The other night I was watching something…..I think it might have been “Longmire” but don’t quote me on that.
Speaking of which, while watching, I paused the show to write down this great quote:
There is no past that we can bring back by longing for it….only a present that builds and creates itself as the past withdraws.
Since then, I have read it every few days (on account of having written it down right on my in-phone grocery list).
Each time I re-read it, the quote makes me pause yet again.
You see, I’ve never been a “past gazer.”
I’ve just never wanted to go back – not a day in my life.
If anything, I have spent more time gazing into the future, wondering when it will finally get here.
Perhaps this is because for approximately 20 of my 44 years to date, I struggled with anorexia and bulimia.
Even after that struggle ended, I had another good long decade to follow of fighting tooth and nail with cyclical anxiety and depression.
Maturity, medication, meditation (and feathers – plenty of feathers) helped me break free at last.
When I broke free, I felt like my past had released me into my future – the future I had been longing for ever since I was born.
But, oddly, I wasn’t happy there either. People around me were making plans for that evening while I was making plans for my retirement.
It was very lonely in the future all by myself.
Now, where I have ended up, after a few more years of reconfiguring, is my present.
I am pretty happy here.
I never even know what today will bring (which means I’m typically way too busy to also worry about tomorrow).
Today, I rarely gaze too far in either direction, despite having been raised and trained nearly from birth to always, ALWAYS: a) learn from my past and b) have long-term plans.
Today, in lieu of too much pondering of the known past or the unknown future, I mostly spend each day aware that I like myself, my life, my profession, my friendships, my family connections, my flock, just as it is.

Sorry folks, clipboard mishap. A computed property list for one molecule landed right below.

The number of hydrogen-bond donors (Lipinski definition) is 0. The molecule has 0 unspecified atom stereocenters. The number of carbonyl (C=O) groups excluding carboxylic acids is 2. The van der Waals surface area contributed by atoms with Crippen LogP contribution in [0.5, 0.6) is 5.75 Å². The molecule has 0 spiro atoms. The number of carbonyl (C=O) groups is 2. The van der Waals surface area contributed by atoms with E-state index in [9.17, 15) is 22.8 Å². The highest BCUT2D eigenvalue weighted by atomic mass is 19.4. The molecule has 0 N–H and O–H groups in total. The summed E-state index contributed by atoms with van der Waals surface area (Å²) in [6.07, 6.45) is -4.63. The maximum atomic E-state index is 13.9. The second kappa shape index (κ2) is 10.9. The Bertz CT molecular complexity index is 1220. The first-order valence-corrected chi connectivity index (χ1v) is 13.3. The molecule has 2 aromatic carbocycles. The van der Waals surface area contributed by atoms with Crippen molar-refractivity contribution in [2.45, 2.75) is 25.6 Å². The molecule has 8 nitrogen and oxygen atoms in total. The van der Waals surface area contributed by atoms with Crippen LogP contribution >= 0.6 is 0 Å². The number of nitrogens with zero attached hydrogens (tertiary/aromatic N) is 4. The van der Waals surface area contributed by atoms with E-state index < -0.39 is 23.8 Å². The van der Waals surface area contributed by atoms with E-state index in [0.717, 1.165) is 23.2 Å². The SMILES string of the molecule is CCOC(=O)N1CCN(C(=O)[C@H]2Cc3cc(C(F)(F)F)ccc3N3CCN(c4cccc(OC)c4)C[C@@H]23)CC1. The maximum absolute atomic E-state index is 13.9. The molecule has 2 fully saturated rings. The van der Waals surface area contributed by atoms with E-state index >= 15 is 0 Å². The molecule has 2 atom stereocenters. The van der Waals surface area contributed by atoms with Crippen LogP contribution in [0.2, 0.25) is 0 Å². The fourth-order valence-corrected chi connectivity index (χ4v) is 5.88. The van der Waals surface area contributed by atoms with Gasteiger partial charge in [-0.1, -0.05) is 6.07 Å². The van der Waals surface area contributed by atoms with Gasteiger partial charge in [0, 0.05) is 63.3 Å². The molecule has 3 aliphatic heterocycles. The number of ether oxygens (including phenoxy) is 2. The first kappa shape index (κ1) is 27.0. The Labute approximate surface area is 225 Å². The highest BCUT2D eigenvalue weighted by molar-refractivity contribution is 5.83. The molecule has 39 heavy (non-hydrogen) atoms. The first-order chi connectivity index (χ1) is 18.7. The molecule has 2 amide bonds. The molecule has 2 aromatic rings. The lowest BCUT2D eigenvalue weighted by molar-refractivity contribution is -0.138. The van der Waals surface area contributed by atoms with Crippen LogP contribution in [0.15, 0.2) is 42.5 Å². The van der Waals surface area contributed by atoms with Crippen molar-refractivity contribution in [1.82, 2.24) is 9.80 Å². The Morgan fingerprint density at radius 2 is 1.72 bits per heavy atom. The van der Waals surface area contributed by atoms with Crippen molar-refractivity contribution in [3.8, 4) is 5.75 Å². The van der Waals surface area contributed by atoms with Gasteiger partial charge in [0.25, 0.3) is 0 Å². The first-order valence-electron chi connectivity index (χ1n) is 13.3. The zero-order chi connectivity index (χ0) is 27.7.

In this way, I also very much appreciate the quote’s inference that the past must withdraw – whether we let it go willingly or it forces us to release it – in order for the present to fully introduce itself.
There simply isn’t room for both past and present in our minds and our lives, in the same way that the present and the future can’t easily coexist in these two places.
I have known people who are past-gazers – for these folks, everything is about “remember when” and “those were the days.”
I have also known people who are future-gazers – for them, everything is about “when this happens” or “after I do that.”
So I suppose I am a present-gazer – I wake up, identify one or five essentials that are on the day’s action item list – attempt to complete them while being surprised by unknowns along the way, and go to bed each night ready to wake up for one (and only one!) more day the next morning.
Today’s Takeaway: Where does your gaze fall? To the past? The future? The present? All of the above? What has your past taught you that you have chosen to take with you? What (if any) relationship does your present have with your future?